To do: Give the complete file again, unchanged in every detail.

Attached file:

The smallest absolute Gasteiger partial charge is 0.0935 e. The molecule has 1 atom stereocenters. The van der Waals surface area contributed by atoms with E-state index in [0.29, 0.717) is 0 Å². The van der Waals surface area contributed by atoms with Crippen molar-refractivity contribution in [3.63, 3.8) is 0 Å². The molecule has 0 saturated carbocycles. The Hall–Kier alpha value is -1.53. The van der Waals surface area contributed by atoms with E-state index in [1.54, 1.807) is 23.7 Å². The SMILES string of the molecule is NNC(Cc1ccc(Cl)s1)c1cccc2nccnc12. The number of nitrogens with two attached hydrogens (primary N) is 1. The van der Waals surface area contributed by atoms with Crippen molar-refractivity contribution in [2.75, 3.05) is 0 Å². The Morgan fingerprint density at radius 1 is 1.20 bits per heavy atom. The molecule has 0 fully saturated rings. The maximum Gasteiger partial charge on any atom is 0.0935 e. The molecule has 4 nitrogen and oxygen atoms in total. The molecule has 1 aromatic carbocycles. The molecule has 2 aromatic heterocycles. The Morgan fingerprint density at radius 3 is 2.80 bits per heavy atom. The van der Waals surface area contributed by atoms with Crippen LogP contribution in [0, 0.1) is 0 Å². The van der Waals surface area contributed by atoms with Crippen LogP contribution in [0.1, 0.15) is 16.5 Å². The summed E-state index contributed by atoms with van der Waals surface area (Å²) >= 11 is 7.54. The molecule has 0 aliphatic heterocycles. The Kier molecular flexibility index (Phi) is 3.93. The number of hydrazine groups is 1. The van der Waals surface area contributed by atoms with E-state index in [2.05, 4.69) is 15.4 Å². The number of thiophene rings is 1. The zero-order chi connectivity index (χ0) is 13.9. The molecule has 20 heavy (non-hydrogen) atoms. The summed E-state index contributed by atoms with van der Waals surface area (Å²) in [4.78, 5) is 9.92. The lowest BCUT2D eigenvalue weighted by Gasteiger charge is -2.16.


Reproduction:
The smallest absolute Gasteiger partial charge is 0.0935 e. The molecule has 1 atom stereocenters. The van der Waals surface area contributed by atoms with E-state index in [0.29, 0.717) is 0 Å². The van der Waals surface area contributed by atoms with Crippen molar-refractivity contribution in [3.63, 3.8) is 0 Å². The molecule has 0 saturated carbocycles. The Hall–Kier alpha value is -1.53. The van der Waals surface area contributed by atoms with E-state index in [1.54, 1.807) is 23.7 Å². The SMILES string of the molecule is NNC(Cc1ccc(Cl)s1)c1cccc2nccnc12. The number of nitrogens with two attached hydrogens (primary N) is 1. The van der Waals surface area contributed by atoms with Crippen molar-refractivity contribution in [2.75, 3.05) is 0 Å². The Morgan fingerprint density at radius 1 is 1.20 bits per heavy atom. The molecule has 0 fully saturated rings. The maximum Gasteiger partial charge on any atom is 0.0935 e. The molecule has 4 nitrogen and oxygen atoms in total. The molecule has 1 aromatic carbocycles. The molecule has 2 aromatic heterocycles. The Morgan fingerprint density at radius 3 is 2.80 bits per heavy atom. The van der Waals surface area contributed by atoms with Crippen LogP contribution in [0, 0.1) is 0 Å². The van der Waals surface area contributed by atoms with Crippen LogP contribution in [0.1, 0.15) is 16.5 Å². The summed E-state index contributed by atoms with van der Waals surface area (Å²) >= 11 is 7.54. The molecule has 0 aliphatic heterocycles. The Kier molecular flexibility index (Phi) is 3.93. The number of hydrazine groups is 1. The van der Waals surface area contributed by atoms with E-state index in [2.05, 4.69) is 15.4 Å². The number of thiophene rings is 1. The zero-order chi connectivity index (χ0) is 13.9. The molecule has 20 heavy (non-hydrogen) atoms. The summed E-state index contributed by atoms with van der Waals surface area (Å²) in [4.78, 5) is 9.92. The lowest BCUT2D eigenvalue weighted by Gasteiger charge is -2.16.